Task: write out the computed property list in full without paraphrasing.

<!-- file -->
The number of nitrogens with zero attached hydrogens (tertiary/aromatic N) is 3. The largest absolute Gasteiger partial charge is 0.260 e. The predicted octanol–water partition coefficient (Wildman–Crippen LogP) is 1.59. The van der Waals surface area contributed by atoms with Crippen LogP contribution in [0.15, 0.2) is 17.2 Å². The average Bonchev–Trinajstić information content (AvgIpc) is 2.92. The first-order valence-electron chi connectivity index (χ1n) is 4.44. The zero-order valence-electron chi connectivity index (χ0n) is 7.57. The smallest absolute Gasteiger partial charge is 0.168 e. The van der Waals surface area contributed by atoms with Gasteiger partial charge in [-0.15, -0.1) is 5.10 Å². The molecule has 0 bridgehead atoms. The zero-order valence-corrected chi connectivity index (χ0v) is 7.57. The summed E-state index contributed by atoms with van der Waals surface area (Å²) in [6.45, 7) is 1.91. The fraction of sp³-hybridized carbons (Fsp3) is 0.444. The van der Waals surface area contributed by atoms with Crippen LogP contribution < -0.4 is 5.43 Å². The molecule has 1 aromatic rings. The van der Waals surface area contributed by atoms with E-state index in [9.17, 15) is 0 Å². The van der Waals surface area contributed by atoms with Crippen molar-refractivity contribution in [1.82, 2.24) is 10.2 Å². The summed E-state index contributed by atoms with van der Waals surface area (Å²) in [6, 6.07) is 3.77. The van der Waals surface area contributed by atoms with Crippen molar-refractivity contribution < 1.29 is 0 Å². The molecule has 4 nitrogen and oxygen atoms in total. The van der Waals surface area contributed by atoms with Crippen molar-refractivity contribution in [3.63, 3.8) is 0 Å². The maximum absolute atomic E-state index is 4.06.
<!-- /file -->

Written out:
The number of nitrogens with zero attached hydrogens (tertiary/aromatic N) is 3. The largest absolute Gasteiger partial charge is 0.260 e. The predicted octanol–water partition coefficient (Wildman–Crippen LogP) is 1.59. The van der Waals surface area contributed by atoms with Crippen LogP contribution in [0.15, 0.2) is 17.2 Å². The average Bonchev–Trinajstić information content (AvgIpc) is 2.92. The first-order valence-electron chi connectivity index (χ1n) is 4.44. The zero-order valence-electron chi connectivity index (χ0n) is 7.57. The smallest absolute Gasteiger partial charge is 0.168 e. The van der Waals surface area contributed by atoms with Gasteiger partial charge in [-0.15, -0.1) is 5.10 Å². The molecule has 0 bridgehead atoms. The zero-order valence-corrected chi connectivity index (χ0v) is 7.57. The summed E-state index contributed by atoms with van der Waals surface area (Å²) in [6.45, 7) is 1.91. The fraction of sp³-hybridized carbons (Fsp3) is 0.444. The van der Waals surface area contributed by atoms with Crippen LogP contribution < -0.4 is 5.43 Å². The molecule has 1 aromatic rings. The van der Waals surface area contributed by atoms with E-state index in [9.17, 15) is 0 Å². The van der Waals surface area contributed by atoms with Crippen molar-refractivity contribution in [1.82, 2.24) is 10.2 Å². The summed E-state index contributed by atoms with van der Waals surface area (Å²) in [6, 6.07) is 3.77. The van der Waals surface area contributed by atoms with Crippen molar-refractivity contribution < 1.29 is 0 Å². The molecule has 4 nitrogen and oxygen atoms in total. The van der Waals surface area contributed by atoms with Crippen molar-refractivity contribution in [3.63, 3.8) is 0 Å². The maximum absolute atomic E-state index is 4.06.